The Vagabond – The driving force behind Little River project


By Danny Crownover

In the early 1900s, Colonel Reuben A. Mitchell conceived the idea of building a huge hydroelectric power plant on the Little River in Cherokee County, of which engineers said was an entirely feasible and practicable project.

Since his brother, Sidney was head of the Electric Bond & Share Company, which was the world’s largest holding company in that field, Mitchell had ample backing.

At the same time, Captain W.P. Lay was planning to start the great hydroelectric power development on the Coosa River, a development that may have been the reason for abandoning the Little River project.

Mitchell proposed to build a dam across a gorge of the river that flowed off Lookout Mountain near Blanche.

In 1906, the United States government granted permission for the company to collect water from its public lands on the mountain. All of the necessary right-of-ways had been obtained. The project, had it been built at that time, would have been the only high head hydroelectric power plant east of the Rocky Mountains.

The plan was to impound the water on top of the mountain and to carry it by means of huge steel pipes or flumes to the electric turbine located in the valley. The fall would have produced an immense amount of power. Electricity thus generated would have been transmitted to Gadsden by means of high-tension lines. There was talk of electrifying the Tennessee, Alabama & Georgia Railroad, then known as the Chattanooga-Southern.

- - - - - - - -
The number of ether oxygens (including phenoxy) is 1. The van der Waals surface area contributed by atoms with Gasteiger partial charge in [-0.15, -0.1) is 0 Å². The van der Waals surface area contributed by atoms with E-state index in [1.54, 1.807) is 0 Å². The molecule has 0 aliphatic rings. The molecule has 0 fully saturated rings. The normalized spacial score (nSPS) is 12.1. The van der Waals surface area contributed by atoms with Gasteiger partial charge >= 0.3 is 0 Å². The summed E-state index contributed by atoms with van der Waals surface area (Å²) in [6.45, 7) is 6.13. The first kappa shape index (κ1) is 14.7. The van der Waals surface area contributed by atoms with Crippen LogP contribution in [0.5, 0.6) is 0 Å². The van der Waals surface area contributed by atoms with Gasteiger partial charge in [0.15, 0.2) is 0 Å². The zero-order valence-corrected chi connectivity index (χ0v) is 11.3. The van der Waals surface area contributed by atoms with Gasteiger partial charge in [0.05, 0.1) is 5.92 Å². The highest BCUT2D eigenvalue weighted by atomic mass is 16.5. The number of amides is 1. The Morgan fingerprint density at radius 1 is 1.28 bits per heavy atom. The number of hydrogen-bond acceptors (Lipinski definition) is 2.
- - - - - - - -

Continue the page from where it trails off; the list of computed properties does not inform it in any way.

Mitchell also proposed to use the power to operate the local water works, one that he planned to build by a syndicate in which he would have been organized for the purpose. There was much discussion of the proposed high-headed power plant on Little River and at one time it looked as if it would be built.

An important question remained of whether or not the generated power could be sold to an advantage. In effect, there was no assurance of customers in sufficient numbers to make it a paying enterprise.

The question bothered the Coosa River developers until after they had completed their first plant. They found that they did not have enough power to go around, which became a problem. The issue was solved by the construction of a $12,000,000 steam generating plant in Gadsden.

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